Django How Django handles a request


Example

Django handles a request by routing the incoming URL path to a view function. The view function is responsible for returning a response back to the client making the request. Different URLs are usually handled by different view functions. To route the request to a specific view function, Django looks at your URL configuration (or URLconf for short). The default project template defines the URLconf in <myproject>/urls.py.

Your URLconf should be a python module that defines an attribute named urlpatterns, which is a list of django.conf.urls.url() instances. Each url() instance must at minimum define a regular expression (a regex) to match against the URL, and a target, which is either a view function or a different URLconf. If a URL pattern targets a view function, it is a good idea to give it a name to easily reference the pattern later on.

Let's take a look at a basic example:

# In <myproject>/urls.py

from django.conf.urls import url

from myapp.views import home, about, blog_detail

urlpatterns = [
    url(r'^$', home, name='home'),
    url(r'^about/$', about, name='about'),
    url(r'^blog/(?P<id>\d+)/$', blog_detail, name='blog-detail'),
]

This URLconf defines three URL patterns, all targeting a view: home, about and blog-detail.

  • url(r'^$', home, name='home'),

The regex contains a start anchor '^', immediately followed by an end anchor '$'. This pattern will match requests where the URL path is an empty string, and route them to the home view defined in myapp.views.

  • url(r'^about/$', about, name='about'),

This regex contains a start anchor, followed by the literal string about/, and the end anchor. This will match the URL /about/ and route it to the about view. Since every non-empty URL start with a /, Django conveniently cuts of the first slash for you.

  • url(r'^blog/(?P<id>\d+)/$', blog_detail, name='blog-detail'),

This regex is a bit more complex. It defines the start anchor and the literal string blog/, like the previous pattern. The next part, (?P<id>\d+), is called a capturing group. A capturing group, like its name suggest, captures a part of the string, and Django passes the captured string as an argument to the view function.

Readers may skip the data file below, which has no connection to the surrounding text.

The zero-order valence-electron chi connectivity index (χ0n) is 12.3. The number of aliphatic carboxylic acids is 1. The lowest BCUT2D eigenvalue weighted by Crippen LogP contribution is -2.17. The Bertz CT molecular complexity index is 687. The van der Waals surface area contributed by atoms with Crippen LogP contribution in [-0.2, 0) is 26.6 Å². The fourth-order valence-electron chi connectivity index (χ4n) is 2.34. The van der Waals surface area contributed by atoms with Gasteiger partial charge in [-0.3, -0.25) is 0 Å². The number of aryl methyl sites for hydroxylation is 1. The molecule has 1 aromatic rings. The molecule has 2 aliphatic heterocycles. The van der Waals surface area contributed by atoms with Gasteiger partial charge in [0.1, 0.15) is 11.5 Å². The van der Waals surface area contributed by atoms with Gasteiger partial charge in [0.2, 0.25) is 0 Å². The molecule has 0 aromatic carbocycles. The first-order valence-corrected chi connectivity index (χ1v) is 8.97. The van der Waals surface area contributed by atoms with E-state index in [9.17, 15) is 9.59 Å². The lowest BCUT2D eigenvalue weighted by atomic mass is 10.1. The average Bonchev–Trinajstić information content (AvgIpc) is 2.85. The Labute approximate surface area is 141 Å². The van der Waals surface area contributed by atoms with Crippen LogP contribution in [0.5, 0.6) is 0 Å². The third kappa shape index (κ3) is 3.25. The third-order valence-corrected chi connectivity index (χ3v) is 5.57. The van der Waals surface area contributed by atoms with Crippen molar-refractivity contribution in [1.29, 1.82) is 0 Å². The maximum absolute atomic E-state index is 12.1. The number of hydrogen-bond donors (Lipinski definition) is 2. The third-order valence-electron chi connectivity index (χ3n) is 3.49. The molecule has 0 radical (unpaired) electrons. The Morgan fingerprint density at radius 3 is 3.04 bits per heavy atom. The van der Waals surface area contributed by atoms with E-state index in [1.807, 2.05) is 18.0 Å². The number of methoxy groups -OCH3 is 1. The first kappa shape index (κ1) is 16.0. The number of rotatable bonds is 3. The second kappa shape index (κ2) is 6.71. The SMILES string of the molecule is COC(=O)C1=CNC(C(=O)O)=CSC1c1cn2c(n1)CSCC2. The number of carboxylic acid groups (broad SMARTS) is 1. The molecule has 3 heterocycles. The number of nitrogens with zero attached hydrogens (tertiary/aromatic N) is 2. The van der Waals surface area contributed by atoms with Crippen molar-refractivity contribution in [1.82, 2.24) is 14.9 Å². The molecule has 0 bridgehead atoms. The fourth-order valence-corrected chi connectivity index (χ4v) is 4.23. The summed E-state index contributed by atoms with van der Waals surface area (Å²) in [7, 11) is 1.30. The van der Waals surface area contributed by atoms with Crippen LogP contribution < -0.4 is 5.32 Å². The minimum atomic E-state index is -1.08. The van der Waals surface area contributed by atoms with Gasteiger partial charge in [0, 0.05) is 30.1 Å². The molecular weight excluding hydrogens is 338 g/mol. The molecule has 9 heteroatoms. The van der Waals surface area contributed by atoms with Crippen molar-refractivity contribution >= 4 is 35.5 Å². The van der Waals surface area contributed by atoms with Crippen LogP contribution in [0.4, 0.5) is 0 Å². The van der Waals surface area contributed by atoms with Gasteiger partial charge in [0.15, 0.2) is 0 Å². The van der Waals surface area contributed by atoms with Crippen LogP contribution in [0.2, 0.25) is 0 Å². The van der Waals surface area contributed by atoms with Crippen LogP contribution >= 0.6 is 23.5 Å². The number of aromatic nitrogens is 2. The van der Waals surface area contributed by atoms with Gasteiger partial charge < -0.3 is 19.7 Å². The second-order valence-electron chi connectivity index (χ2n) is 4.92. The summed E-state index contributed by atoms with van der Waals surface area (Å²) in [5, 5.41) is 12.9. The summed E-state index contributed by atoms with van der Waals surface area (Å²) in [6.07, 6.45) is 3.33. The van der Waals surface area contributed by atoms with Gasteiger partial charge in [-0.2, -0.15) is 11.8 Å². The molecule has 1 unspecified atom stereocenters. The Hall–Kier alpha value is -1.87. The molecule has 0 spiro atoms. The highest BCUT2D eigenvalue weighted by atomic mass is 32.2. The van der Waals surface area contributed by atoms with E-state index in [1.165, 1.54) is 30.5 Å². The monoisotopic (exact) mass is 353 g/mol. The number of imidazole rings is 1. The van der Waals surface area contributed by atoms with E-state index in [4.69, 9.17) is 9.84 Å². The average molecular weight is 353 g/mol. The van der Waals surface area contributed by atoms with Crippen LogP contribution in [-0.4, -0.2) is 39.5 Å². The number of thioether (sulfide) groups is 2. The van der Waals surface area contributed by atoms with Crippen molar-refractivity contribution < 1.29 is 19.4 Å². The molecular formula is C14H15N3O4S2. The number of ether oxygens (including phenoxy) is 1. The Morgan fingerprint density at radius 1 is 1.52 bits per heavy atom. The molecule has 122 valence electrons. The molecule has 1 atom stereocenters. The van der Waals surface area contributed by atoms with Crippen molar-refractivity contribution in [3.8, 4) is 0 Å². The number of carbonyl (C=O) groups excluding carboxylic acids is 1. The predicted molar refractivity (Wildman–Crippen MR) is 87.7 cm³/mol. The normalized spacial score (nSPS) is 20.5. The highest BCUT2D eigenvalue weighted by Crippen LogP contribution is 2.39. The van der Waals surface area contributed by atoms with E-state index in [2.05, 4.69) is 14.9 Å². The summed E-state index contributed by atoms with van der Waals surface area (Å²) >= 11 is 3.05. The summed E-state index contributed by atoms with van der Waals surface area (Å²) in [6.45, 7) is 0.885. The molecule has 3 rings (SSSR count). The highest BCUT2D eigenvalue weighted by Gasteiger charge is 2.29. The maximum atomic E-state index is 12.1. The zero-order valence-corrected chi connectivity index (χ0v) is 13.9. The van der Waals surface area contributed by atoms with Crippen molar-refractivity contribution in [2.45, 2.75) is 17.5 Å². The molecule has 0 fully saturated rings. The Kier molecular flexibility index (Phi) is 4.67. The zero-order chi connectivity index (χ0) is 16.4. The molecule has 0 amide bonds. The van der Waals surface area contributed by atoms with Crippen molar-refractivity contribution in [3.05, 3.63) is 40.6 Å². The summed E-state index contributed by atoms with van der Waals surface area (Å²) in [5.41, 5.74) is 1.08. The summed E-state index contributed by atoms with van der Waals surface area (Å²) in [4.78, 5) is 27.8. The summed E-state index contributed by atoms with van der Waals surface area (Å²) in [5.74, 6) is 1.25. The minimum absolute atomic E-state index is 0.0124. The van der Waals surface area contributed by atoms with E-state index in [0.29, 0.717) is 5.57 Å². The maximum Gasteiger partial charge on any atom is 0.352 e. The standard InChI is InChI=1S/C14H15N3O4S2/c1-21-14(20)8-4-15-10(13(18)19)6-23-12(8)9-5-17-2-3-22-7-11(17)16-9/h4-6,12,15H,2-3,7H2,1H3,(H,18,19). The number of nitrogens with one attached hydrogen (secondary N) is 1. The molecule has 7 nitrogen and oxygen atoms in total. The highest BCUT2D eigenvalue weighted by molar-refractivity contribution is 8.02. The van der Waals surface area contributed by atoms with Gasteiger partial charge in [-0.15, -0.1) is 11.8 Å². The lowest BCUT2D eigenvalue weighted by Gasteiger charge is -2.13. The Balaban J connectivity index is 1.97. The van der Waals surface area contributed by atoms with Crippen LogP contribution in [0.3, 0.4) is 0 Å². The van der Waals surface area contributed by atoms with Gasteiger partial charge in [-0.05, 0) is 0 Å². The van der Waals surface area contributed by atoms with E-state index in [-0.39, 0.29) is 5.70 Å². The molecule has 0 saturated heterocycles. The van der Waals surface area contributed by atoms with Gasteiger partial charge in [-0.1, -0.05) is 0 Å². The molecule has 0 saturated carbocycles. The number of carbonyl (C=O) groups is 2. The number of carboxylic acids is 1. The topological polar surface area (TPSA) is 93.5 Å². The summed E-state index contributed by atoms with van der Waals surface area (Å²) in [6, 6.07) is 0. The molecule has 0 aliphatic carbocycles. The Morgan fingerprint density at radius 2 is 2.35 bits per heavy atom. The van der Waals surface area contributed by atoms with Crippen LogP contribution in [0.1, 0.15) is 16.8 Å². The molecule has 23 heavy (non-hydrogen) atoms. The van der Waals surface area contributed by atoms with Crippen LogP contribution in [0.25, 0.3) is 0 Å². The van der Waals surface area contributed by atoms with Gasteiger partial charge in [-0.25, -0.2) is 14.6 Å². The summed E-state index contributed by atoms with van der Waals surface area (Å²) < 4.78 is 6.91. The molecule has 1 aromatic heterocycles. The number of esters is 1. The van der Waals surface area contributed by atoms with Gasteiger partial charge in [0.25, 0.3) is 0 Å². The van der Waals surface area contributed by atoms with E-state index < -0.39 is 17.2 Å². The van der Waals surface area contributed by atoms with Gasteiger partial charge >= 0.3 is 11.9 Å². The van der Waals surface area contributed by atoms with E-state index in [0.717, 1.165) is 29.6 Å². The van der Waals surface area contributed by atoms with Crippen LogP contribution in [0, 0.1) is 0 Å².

The syntax of a capturing group is (?P<name>pattern). name defines the name of the group, which is also the name that Django uses to pass the argument to the view. The pattern defines which characters are matched by the group.

In this case, the name is id, so the function blog_detail must accept a parameter named id. The pattern is \d+. \d signifies that the pattern only matches number characters. + signifies that the pattern must match one or more characters.

Some common patterns:

PatternUsed forMatches
\d+idOne or more numerical characters
[\w-]+slugOne or more alphanumerical characters, underscores or dashes
[0-9]{4}year (long)Four numbers, zero through nine
[0-9]{2}year (short)
month
day of month
Two numbers, zero through nine
[^/]+path segmentAnything except a slash

The capturing group in the blog-detail pattern is followed by a literal /, and the end anchor.

Valid URLs include:

  • /blog/1/ # passes id='1'
  • /blog/42/ # passes id='42'

Invalid URLs are for example:

  • /blog/a/ # 'a' does not match '\d'
  • /blog// # no characters in the capturing group does not match '+'

Django processes each URL pattern in the same order they are defined in urlpatterns. This is important if multiple patterns can match the same URL. For example:

urlpatterns = [
    url(r'blog/(?P<slug>[\w-]+)/$', blog_detail, name='blog-detail'),
    url(r'blog/overview/$', blog_overview, name='blog-overview'),
]

In the above URLconf, the second pattern is not reachable. The pattern would match the URL /blog/overview/, but instead of calling the blog_overview view, the URL will first match the blog-detail pattern and call the blog_detail view with an argument slug='overview'.

To make sure that the URL /blog/overview/ is routed to the blog_overview view, the pattern should be put above the blog-detail pattern:

urlpatterns = [
    url(r'blog/overview/$', blog_overview, name='blog-overview'),
    url(r'blog/(?P<slug>[\w-]+)/$', blog_detail, name='blog-detail'),
]